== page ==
Thanks to everyone sending in photos to brighten up these strange times. Do send us more.
Pole position: Agile electricians reconnecting electivity cables after a pole replacement around the area of Churchill Road. Photo: Brian Higgins
Thanks to Trevor Langrish for some wonderful Spring pictures, hopefully having left the snow behind.
And thanks to those brightening up our neighbourhood with things to make us smile.
Art Imitates Life
On the left a photo taken by Frederick Dove in late December 2020, “St Mary’s Fields, across the Cherwell flood plain towards Hampton Poyle“, and on the right a painting inspired by the photo, “Kidlington Floods“, by Beth Miskin-Garside (Facebook: Beth MG Art; Instagram: bethmg.art)
Here are some of the photos shown in the first lockdown back in spring and summer 2020
It was lovely to see all the beautiful floral displays in Kidlington, and thanks to the Parish Council because the colours must lift the spirits of the community. I was worried we would not have any displays this year so they are even more welcome.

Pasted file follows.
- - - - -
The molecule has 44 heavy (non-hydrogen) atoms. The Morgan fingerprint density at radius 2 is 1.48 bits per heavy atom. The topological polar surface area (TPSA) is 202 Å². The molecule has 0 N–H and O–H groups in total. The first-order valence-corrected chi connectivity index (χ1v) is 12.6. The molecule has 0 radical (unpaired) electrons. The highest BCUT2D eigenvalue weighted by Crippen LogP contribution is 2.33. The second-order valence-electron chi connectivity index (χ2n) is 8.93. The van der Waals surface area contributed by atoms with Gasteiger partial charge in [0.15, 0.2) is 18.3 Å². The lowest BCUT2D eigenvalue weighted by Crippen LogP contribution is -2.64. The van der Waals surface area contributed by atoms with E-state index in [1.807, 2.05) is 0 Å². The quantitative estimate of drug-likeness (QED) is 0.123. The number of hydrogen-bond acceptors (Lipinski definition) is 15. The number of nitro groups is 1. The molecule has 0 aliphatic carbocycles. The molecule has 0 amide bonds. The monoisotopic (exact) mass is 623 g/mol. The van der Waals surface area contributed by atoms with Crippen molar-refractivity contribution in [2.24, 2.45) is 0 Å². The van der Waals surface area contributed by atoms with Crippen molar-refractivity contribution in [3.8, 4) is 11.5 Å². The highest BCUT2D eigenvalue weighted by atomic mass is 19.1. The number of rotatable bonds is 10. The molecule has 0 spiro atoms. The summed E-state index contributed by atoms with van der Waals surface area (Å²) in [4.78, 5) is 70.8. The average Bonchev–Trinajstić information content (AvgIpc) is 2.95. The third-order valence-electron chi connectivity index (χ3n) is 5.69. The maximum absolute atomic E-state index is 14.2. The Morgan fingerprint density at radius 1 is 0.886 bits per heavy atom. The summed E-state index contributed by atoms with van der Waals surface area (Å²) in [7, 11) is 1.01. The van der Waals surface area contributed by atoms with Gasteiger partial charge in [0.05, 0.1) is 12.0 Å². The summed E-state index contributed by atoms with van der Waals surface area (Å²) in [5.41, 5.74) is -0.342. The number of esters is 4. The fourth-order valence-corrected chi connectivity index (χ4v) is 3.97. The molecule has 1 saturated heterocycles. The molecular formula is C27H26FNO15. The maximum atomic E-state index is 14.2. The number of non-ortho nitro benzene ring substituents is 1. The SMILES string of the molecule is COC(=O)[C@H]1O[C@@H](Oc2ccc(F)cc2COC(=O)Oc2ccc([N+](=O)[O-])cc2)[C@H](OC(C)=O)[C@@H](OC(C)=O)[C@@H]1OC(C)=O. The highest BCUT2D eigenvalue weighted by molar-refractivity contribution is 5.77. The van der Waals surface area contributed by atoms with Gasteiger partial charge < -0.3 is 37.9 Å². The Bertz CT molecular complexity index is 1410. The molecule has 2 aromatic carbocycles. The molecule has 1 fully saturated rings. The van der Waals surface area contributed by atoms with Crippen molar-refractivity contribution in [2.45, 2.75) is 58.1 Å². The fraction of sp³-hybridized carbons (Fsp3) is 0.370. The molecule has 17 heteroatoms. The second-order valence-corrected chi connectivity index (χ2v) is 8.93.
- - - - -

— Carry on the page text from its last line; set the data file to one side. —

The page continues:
Jenny Higgins with photo by Brian Higgins
Elephant Hawk Moth by Tony Andrews
This beautiful creature was caught in my moth trap a few days ago. Often moths are dull greys or brown but occasionally you get a beauty like this. We don’t often get to see what’s flying about at night!
Buff Tip Moth by Tony Andrews
How is this for camouflage? A buff Tip Moth caught on the same night resting on a piece of wood.
“Tunnel Vision” by Graham Kirby
Spotted alongside the meadow at Bernwood Forest on 23.6.20, this funnel web is the work of the Labyrinth Spider. A magical piece of defensive architecture, a silk corridor designed to protect the spider’s eggs. Apparently the egg-sack is tethered in mid-air by strands of silk from all sides of the labyrinth and is hidden from our view by the resident spider.
Spring is all around us – sunshine, blossoms, flowers and birds – even cowslips are growing in a Kidlington front garden.
Apparently many years ago there were a few planted specimen cowslips grown from seed in the narrow border at the front of the lawn. A couple of years later, while mowing one spring day, some more were spotted self-sown in the lawn, and the mower was diverted round them until the seed was shed. The patch got bigger each year, until nearly the whole lawn is covered today.